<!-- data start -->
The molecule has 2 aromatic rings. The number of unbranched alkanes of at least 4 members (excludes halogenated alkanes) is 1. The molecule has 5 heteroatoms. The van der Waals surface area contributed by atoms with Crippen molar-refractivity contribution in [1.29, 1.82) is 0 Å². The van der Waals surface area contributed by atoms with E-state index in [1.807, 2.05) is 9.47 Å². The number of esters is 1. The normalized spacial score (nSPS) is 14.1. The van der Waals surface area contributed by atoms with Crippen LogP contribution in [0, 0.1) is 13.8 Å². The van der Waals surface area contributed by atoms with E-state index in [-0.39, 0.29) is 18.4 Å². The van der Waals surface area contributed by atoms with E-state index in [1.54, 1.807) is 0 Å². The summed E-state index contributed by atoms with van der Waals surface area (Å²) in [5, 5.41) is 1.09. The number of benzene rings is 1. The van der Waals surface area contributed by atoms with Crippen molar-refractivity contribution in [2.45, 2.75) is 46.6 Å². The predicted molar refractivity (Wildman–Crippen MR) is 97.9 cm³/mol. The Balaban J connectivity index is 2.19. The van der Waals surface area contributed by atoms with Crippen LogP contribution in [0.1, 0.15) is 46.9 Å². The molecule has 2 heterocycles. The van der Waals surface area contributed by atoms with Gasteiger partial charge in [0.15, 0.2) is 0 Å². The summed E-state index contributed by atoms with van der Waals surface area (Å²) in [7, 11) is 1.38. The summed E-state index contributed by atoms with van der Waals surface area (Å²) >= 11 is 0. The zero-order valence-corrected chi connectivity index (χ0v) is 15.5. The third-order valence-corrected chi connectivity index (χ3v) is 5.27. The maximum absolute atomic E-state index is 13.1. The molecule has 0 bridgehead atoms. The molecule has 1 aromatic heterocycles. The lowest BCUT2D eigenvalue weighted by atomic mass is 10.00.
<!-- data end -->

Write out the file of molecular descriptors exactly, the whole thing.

The molecule has 2 aromatic rings. The number of unbranched alkanes of at least 4 members (excludes halogenated alkanes) is 1. The molecule has 5 heteroatoms. The van der Waals surface area contributed by atoms with Crippen molar-refractivity contribution in [1.29, 1.82) is 0 Å². The van der Waals surface area contributed by atoms with E-state index in [1.807, 2.05) is 9.47 Å². The number of esters is 1. The normalized spacial score (nSPS) is 14.1. The van der Waals surface area contributed by atoms with Crippen LogP contribution in [0, 0.1) is 13.8 Å². The van der Waals surface area contributed by atoms with E-state index in [-0.39, 0.29) is 18.4 Å². The van der Waals surface area contributed by atoms with E-state index in [1.54, 1.807) is 0 Å². The summed E-state index contributed by atoms with van der Waals surface area (Å²) in [5, 5.41) is 1.09. The number of benzene rings is 1. The van der Waals surface area contributed by atoms with Crippen molar-refractivity contribution in [2.45, 2.75) is 46.6 Å². The predicted molar refractivity (Wildman–Crippen MR) is 97.9 cm³/mol. The Balaban J connectivity index is 2.19. The van der Waals surface area contributed by atoms with Crippen LogP contribution in [0.1, 0.15) is 46.9 Å². The molecule has 2 heterocycles. The van der Waals surface area contributed by atoms with Gasteiger partial charge in [0.15, 0.2) is 0 Å². The summed E-state index contributed by atoms with van der Waals surface area (Å²) in [7, 11) is 1.38. The summed E-state index contributed by atoms with van der Waals surface area (Å²) >= 11 is 0. The zero-order valence-corrected chi connectivity index (χ0v) is 15.5. The third-order valence-corrected chi connectivity index (χ3v) is 5.27. The maximum absolute atomic E-state index is 13.1. The molecule has 0 bridgehead atoms. The molecule has 1 aromatic heterocycles. The lowest BCUT2D eigenvalue weighted by atomic mass is 10.00.